Probably one of the most well-known online Chinese dictionaries amongst learners of Chinese is MDBG. This is no surprise given the sheer amount of features on the website, from basic Chinese dictionary functionality, to translation, learning tools and more. Here is a run down of some of the most useful features of MDBG:
The MDBG Chinese dictionary allows Simplified, Traditional and also handwritten input, which will come in handy when you don’t know the Pinyin or the pronunciation for a word. There are also many advanced search options allowing the inclusion or exclusion of certain characters from search results, and also searching in Pinyin. Tip: To search using Pinyin directly from the main search box just enter the prefix “p:” before entering the Pinyin.
Dictionary search results feature audio pronunciation, Pinyin, Simplified and Traditional Chinese versions, and you can also add words from the search results directly to your Skritter account. Unfortunately, there aren’t any example sentences of usage for the words, only definitions. Although the one click Google search for words makes up for this somewhat.
If you have an Internet enabled mobile phone then you can also use the mobile version of MDBG too. Even though the mobile version didn’t automatically adjust to fit the screen of an iPhone, the interface is smaller and so allowing easier use.
When learning Chinese, something that can be a great help in understanding how words are constructed, is knowing how radicals are used in Chinese characters. Using the Radicals feature of MDBG you can view a list of radicals and also each of the words within which that radical appears.
Flash Cards and Character Quizzes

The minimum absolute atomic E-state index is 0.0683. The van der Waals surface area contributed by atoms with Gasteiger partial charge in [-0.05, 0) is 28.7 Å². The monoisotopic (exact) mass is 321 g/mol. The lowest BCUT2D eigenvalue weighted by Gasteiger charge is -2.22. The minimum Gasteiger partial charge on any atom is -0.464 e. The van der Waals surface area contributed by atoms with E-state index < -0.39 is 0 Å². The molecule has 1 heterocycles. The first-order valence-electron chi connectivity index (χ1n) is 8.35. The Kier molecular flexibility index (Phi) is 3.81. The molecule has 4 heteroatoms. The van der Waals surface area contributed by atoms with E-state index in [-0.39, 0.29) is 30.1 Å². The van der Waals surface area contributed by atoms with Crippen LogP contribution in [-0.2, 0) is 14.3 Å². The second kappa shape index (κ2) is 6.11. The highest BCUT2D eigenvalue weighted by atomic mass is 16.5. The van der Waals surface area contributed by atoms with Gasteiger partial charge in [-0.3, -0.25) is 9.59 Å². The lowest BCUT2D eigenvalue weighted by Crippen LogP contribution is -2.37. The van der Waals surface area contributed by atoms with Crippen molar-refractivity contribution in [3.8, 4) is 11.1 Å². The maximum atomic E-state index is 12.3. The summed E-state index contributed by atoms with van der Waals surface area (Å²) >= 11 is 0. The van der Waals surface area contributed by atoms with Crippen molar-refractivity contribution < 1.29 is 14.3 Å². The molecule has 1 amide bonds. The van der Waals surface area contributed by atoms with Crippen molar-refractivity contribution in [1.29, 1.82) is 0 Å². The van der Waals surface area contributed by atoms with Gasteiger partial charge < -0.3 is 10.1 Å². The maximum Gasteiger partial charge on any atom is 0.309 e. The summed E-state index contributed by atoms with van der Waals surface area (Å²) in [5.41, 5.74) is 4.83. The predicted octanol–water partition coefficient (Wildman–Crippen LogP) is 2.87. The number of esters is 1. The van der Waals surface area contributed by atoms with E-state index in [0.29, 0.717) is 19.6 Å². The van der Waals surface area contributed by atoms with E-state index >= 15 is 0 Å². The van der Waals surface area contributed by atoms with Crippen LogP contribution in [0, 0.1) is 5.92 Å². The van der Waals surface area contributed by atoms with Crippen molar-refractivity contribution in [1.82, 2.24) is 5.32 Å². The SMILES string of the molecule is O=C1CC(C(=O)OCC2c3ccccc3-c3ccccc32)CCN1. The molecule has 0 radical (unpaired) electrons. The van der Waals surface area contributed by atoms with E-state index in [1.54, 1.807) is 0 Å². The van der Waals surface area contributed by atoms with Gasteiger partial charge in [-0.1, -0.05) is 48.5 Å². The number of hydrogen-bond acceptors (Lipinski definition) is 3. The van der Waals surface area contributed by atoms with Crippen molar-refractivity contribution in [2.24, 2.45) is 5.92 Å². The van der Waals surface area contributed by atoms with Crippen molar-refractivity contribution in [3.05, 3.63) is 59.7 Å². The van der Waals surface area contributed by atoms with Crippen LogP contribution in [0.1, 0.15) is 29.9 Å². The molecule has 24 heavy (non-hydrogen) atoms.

The practice section of MDBG has three features: Web Feeds, Character Quizzes, and Flash Cards. The Flash Cards feature either allows the automatic creation of cards from a passage of text or you can just use the standard HSK word lists. While you can customise the display of words on the flash cards, the English can’t hidden so if you’d like to test your vocabulary then the Quiz feature will most likely be of more use. The Quiz section of MDBG displays a list of words one at a time, first testing your pronunciation and then testing if you know the meaning of the word – if you have lists of words to learn for an exam then this is an essential tool.
Other features that are also useful, but that you might not need that often include a Chinese and Pinyin typing interface, Chinese character code conversion and also a paid for offline version which seems to be along the lines of Dr Eye.
MDBG is a favourite among Chinese learners and definitely worth checking out if you are a beginner or even a more advanced learner. The interface could ideally be tweaked here and there to make it more pleasing to the eye, but the important thing is that all the features you’ll need are present, and it is being regularly mantained so undergoing continual improvement.
If you’ve know of any other websites we should take a look at, or if you have an opinion about any of the features at MDBG then please leave a message below: